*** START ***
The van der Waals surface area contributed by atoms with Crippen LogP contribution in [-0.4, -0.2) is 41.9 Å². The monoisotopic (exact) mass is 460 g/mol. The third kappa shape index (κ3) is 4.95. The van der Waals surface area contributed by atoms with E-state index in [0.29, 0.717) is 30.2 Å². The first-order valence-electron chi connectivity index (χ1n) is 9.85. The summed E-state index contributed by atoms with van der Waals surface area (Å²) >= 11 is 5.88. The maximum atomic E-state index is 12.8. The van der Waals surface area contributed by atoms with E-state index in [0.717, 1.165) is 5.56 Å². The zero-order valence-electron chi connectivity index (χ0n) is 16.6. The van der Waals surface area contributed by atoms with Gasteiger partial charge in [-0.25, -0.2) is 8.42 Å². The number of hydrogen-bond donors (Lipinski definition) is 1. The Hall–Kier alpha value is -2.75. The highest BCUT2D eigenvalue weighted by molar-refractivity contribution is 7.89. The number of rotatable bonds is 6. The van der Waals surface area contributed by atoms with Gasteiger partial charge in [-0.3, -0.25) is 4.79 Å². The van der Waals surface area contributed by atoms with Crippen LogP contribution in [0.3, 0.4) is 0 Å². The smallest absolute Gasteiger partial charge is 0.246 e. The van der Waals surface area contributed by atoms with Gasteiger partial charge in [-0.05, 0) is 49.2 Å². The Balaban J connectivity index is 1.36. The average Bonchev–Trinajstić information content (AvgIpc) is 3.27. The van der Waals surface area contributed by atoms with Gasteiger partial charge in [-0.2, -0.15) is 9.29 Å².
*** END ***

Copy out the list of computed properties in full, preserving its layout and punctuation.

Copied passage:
The van der Waals surface area contributed by atoms with Crippen LogP contribution in [-0.4, -0.2) is 41.9 Å². The monoisotopic (exact) mass is 460 g/mol. The third kappa shape index (κ3) is 4.95. The van der Waals surface area contributed by atoms with E-state index in [0.29, 0.717) is 30.2 Å². The first-order valence-electron chi connectivity index (χ1n) is 9.85. The summed E-state index contributed by atoms with van der Waals surface area (Å²) >= 11 is 5.88. The maximum atomic E-state index is 12.8. The van der Waals surface area contributed by atoms with E-state index in [0.717, 1.165) is 5.56 Å². The zero-order valence-electron chi connectivity index (χ0n) is 16.6. The van der Waals surface area contributed by atoms with Gasteiger partial charge in [-0.25, -0.2) is 8.42 Å². The number of hydrogen-bond donors (Lipinski definition) is 1. The Hall–Kier alpha value is -2.75. The highest BCUT2D eigenvalue weighted by molar-refractivity contribution is 7.89. The number of rotatable bonds is 6. The van der Waals surface area contributed by atoms with Gasteiger partial charge in [-0.3, -0.25) is 4.79 Å². The van der Waals surface area contributed by atoms with Crippen LogP contribution in [0.3, 0.4) is 0 Å². The smallest absolute Gasteiger partial charge is 0.246 e. The van der Waals surface area contributed by atoms with Gasteiger partial charge in [-0.05, 0) is 49.2 Å². The Balaban J connectivity index is 1.36. The average Bonchev–Trinajstić information content (AvgIpc) is 3.27. The van der Waals surface area contributed by atoms with Gasteiger partial charge in [-0.2, -0.15) is 9.29 Å².